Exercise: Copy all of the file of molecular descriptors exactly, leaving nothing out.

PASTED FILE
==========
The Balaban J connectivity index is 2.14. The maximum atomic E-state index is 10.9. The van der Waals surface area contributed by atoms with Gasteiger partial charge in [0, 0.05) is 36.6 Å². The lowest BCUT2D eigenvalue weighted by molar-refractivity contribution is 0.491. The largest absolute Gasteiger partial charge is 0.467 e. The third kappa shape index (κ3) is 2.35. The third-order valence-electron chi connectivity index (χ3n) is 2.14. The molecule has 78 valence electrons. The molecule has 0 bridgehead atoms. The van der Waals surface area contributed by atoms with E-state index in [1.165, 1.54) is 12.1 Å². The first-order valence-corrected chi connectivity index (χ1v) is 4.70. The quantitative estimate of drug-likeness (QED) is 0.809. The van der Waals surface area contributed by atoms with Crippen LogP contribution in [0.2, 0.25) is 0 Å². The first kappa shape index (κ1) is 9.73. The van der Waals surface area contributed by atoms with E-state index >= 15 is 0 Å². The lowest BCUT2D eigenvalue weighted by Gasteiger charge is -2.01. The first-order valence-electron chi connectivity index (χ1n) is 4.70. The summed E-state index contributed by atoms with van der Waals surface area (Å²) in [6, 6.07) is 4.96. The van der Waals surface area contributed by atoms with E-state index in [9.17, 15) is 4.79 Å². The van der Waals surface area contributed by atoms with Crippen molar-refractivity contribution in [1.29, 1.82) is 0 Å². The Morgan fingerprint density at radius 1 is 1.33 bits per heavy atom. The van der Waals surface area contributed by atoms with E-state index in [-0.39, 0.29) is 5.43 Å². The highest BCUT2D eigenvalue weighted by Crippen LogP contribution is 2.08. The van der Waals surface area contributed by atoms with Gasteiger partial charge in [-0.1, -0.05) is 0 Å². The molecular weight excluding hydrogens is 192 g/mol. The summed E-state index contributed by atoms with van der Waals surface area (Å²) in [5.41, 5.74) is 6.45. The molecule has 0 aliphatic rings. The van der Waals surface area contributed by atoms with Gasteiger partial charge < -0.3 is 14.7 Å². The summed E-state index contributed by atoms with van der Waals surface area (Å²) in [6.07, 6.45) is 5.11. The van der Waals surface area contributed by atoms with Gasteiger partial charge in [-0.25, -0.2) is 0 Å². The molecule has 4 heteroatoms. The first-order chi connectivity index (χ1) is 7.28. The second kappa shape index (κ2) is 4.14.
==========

The Balaban J connectivity index is 2.14. The maximum atomic E-state index is 10.9. The van der Waals surface area contributed by atoms with Gasteiger partial charge in [0, 0.05) is 36.6 Å². The lowest BCUT2D eigenvalue weighted by molar-refractivity contribution is 0.491. The largest absolute Gasteiger partial charge is 0.467 e. The third kappa shape index (κ3) is 2.35. The third-order valence-electron chi connectivity index (χ3n) is 2.14. The molecule has 78 valence electrons. The molecule has 0 bridgehead atoms. The van der Waals surface area contributed by atoms with E-state index in [1.165, 1.54) is 12.1 Å². The first-order valence-corrected chi connectivity index (χ1v) is 4.70. The quantitative estimate of drug-likeness (QED) is 0.809. The van der Waals surface area contributed by atoms with Crippen LogP contribution in [0.2, 0.25) is 0 Å². The first kappa shape index (κ1) is 9.73. The van der Waals surface area contributed by atoms with E-state index >= 15 is 0 Å². The lowest BCUT2D eigenvalue weighted by Gasteiger charge is -2.01. The first-order valence-electron chi connectivity index (χ1n) is 4.70. The summed E-state index contributed by atoms with van der Waals surface area (Å²) in [6, 6.07) is 4.96. The van der Waals surface area contributed by atoms with E-state index in [9.17, 15) is 4.79 Å². The van der Waals surface area contributed by atoms with Crippen molar-refractivity contribution in [1.29, 1.82) is 0 Å². The Morgan fingerprint density at radius 1 is 1.33 bits per heavy atom. The van der Waals surface area contributed by atoms with E-state index in [-0.39, 0.29) is 5.43 Å². The highest BCUT2D eigenvalue weighted by Crippen LogP contribution is 2.08. The van der Waals surface area contributed by atoms with Gasteiger partial charge in [-0.1, -0.05) is 0 Å². The molecular weight excluding hydrogens is 192 g/mol. The summed E-state index contributed by atoms with van der Waals surface area (Å²) in [5.41, 5.74) is 6.45. The molecule has 0 aliphatic rings. The van der Waals surface area contributed by atoms with Gasteiger partial charge < -0.3 is 14.7 Å². The summed E-state index contributed by atoms with van der Waals surface area (Å²) in [6.07, 6.45) is 5.11. The van der Waals surface area contributed by atoms with Gasteiger partial charge in [-0.25, -0.2) is 0 Å². The molecule has 4 heteroatoms. The first-order chi connectivity index (χ1) is 7.28. The second kappa shape index (κ2) is 4.14.